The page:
SEPTEMBER 01, 1981 by LUDWIG VON MISES
The ultimate yardstick of an economic theorem’s correctness or incorrectness is solely reason unaided by experience.
There is no such thing as a mere recording of unadulterated facts apart from any reference to theories. As soon as two events are recorded together or integrated into a class of events, a theory is operative. The question whether there is any connection between them can only be answered by a theory, i.e., in the case of human action by praxeology.
Economic history is possible only because there is an economic theory capable of throwing light upon economic actions. If there were no economic theory, reports concerning economic facts would be nothing more than a collection of unconnected data open to any arbitrary interpretation.
Logical thinking and real life are not two separate orbits. Logic is for man the only means to master the problems of reality. What is contradictory in theory is no less contradictory in reality.
It is a poor makeshift to dispose of a theory by referring to its historical background, to the “spirit” of its time, to the material conditions of the country of its origin, and to any per-sonal qualities of its authors. A theory is either correct or incorrect. It may happen that the present state of our knowledge does not allow a decision with regard to its correctness or incorrectness. But a theory can never be valid for a bourgeois or an American if it is invalid for a proletarian or a Chinese.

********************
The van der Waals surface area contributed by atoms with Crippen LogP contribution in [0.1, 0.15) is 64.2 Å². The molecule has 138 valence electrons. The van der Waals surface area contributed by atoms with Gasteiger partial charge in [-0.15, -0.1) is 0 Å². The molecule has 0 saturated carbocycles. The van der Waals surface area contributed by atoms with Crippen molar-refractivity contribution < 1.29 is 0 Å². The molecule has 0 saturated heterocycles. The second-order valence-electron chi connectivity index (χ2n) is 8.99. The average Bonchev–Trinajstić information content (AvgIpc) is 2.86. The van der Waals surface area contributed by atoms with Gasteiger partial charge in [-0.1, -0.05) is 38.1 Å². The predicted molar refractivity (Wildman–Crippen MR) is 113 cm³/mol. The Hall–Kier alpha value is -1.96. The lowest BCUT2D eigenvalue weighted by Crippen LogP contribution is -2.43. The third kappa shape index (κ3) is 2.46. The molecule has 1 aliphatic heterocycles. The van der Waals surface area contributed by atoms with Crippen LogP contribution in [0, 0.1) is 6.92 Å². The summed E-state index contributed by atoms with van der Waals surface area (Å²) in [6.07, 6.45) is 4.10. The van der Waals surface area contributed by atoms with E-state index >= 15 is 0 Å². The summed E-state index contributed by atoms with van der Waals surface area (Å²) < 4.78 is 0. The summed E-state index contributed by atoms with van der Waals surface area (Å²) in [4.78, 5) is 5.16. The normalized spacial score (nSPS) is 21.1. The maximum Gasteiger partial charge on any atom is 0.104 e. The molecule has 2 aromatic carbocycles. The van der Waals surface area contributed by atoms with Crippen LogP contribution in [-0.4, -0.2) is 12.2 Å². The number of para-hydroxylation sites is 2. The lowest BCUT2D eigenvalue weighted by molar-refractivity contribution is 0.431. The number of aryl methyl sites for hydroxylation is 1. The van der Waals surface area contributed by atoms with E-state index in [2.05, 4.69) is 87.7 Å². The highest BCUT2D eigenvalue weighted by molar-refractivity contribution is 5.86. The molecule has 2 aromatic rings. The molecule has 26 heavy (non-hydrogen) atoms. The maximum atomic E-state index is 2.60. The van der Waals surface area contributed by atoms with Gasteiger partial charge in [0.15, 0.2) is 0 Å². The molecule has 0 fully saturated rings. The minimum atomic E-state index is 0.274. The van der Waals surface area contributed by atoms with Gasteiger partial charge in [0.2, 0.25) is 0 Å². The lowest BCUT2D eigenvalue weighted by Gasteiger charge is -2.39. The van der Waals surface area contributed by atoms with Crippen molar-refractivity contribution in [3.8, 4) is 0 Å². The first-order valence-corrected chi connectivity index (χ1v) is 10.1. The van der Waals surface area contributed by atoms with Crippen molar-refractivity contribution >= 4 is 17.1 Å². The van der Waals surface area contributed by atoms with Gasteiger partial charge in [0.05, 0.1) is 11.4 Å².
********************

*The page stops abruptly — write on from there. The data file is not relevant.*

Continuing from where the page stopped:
The very fact that there are intolerant governments and political parties intent upon outlawing and exterminating dissenters, is a proof of the excellence of reason. It is not a conclusive proof of a doctrine’s correctness that its adversaries use the police, the hangman, and violent mobs to fight it. But it is a proof of the fact that those taking recourse to violent oppression are in their subconsciousness convinced of the untenability of their own doctrines.